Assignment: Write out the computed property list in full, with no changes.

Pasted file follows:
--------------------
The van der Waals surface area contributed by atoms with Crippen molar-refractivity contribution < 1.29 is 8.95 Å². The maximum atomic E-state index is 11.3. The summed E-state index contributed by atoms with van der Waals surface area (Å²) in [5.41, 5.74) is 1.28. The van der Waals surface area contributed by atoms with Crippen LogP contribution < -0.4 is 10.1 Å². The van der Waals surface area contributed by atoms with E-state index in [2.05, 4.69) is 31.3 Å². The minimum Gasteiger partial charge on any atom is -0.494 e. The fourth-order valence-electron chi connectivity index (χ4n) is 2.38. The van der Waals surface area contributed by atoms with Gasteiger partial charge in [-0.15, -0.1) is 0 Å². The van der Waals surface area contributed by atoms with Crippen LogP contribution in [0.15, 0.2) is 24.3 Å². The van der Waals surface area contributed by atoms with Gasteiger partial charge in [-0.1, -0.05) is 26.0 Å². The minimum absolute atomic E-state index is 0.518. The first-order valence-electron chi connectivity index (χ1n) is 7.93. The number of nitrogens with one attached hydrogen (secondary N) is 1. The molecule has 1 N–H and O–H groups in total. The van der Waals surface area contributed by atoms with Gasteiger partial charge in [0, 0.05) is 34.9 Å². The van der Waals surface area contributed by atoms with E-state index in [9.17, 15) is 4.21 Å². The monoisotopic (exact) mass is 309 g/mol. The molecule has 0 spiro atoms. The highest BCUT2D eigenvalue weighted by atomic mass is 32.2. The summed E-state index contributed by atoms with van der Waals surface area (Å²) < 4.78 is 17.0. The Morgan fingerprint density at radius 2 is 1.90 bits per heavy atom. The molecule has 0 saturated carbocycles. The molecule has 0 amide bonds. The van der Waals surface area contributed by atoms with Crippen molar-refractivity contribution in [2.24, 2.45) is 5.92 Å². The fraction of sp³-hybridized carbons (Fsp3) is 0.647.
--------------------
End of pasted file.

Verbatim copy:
The van der Waals surface area contributed by atoms with Crippen molar-refractivity contribution < 1.29 is 8.95 Å². The maximum atomic E-state index is 11.3. The summed E-state index contributed by atoms with van der Waals surface area (Å²) in [5.41, 5.74) is 1.28. The van der Waals surface area contributed by atoms with Crippen LogP contribution < -0.4 is 10.1 Å². The van der Waals surface area contributed by atoms with E-state index in [2.05, 4.69) is 31.3 Å². The minimum Gasteiger partial charge on any atom is -0.494 e. The fourth-order valence-electron chi connectivity index (χ4n) is 2.38. The van der Waals surface area contributed by atoms with Gasteiger partial charge in [-0.15, -0.1) is 0 Å². The van der Waals surface area contributed by atoms with Crippen LogP contribution in [0.15, 0.2) is 24.3 Å². The van der Waals surface area contributed by atoms with Gasteiger partial charge in [-0.1, -0.05) is 26.0 Å². The minimum absolute atomic E-state index is 0.518. The first-order valence-electron chi connectivity index (χ1n) is 7.93. The number of nitrogens with one attached hydrogen (secondary N) is 1. The molecule has 1 N–H and O–H groups in total. The van der Waals surface area contributed by atoms with Gasteiger partial charge in [0, 0.05) is 34.9 Å². The van der Waals surface area contributed by atoms with E-state index in [9.17, 15) is 4.21 Å². The monoisotopic (exact) mass is 309 g/mol. The molecule has 0 spiro atoms. The highest BCUT2D eigenvalue weighted by atomic mass is 32.2. The summed E-state index contributed by atoms with van der Waals surface area (Å²) < 4.78 is 17.0. The Morgan fingerprint density at radius 2 is 1.90 bits per heavy atom. The molecule has 0 saturated carbocycles. The molecule has 0 amide bonds. The van der Waals surface area contributed by atoms with Crippen molar-refractivity contribution in [2.24, 2.45) is 5.92 Å². The fraction of sp³-hybridized carbons (Fsp3) is 0.647.